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A #cc10 Birthday Song Contest from Free Music Archive

Elliot Harmon, December 11th, 2012

Our friends at Free Music Archive have just announced a contest to dethrone one of the most notoriously copyrighted songs of all time. From FMA’s blog:

The Free Music Archive wants to wish Creative Commons a Happy 10th Birthday with a song. But there’s a problem. Although “Happy Birthday To You” is the most recognized song in the English language and its origins can be traced back to 1893, it remains under copyright protection in the United States until 2030. It can cost independent filmmakers $10,000 to clear the song for their films, and this is a major stumbling block hindering the creation of new works of art. The 1987 PBS Civil Rights documentary, Eyes on the Prize is but one notable example.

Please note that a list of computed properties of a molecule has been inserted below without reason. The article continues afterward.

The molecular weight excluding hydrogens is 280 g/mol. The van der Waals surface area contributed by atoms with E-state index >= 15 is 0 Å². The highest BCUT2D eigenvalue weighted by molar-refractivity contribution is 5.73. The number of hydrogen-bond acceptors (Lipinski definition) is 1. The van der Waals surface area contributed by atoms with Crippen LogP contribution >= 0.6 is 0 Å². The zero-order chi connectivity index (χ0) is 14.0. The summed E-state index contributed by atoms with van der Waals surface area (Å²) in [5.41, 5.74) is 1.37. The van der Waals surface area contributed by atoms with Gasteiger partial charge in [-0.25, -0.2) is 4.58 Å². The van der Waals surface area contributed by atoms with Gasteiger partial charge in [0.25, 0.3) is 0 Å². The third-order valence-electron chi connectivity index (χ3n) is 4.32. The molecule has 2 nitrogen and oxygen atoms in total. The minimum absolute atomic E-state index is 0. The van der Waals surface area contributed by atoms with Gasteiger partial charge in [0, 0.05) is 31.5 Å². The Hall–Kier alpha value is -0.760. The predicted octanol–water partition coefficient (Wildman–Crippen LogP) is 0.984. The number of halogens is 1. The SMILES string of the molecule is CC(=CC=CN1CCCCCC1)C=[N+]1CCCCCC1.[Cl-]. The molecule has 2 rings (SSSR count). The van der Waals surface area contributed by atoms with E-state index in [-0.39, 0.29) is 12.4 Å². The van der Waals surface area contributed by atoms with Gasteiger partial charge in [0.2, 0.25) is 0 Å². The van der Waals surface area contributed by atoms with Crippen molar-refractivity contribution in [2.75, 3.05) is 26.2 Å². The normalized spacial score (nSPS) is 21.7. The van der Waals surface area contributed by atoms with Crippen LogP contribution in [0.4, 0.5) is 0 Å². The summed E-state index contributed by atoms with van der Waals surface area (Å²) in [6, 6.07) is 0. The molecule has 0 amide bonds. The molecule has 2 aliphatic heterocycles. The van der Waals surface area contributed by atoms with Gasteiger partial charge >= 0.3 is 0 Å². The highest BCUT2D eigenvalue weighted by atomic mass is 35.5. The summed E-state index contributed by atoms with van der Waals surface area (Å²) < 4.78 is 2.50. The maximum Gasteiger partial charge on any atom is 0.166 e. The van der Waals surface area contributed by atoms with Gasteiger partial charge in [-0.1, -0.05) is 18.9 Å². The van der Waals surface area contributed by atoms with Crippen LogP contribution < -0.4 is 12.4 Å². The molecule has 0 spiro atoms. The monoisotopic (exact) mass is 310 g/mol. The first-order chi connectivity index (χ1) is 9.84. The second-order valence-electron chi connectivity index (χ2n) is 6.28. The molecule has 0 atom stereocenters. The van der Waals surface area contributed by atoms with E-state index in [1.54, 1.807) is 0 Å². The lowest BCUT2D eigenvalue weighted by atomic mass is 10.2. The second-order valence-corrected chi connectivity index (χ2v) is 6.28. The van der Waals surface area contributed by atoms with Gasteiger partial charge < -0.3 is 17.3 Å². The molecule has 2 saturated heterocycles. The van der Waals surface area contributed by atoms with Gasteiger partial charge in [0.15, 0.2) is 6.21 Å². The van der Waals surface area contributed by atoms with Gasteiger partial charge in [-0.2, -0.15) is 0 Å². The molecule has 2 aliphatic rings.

While this has made for many inspiring creative alternatives in film and restaurant chains alike, it’s time to dethrone that old ditty and create a new national repository of alternate Birthday song compositions. All submissions will be licensed under a Creative Commons Attribution license so that they may be freely incorporated into new works of art as long as the artist and the Free Music Archive are properly attributed.

One Response to “A #cc10 Birthday Song Contest from Free Music Archive”

  1. pardeep says:

    nice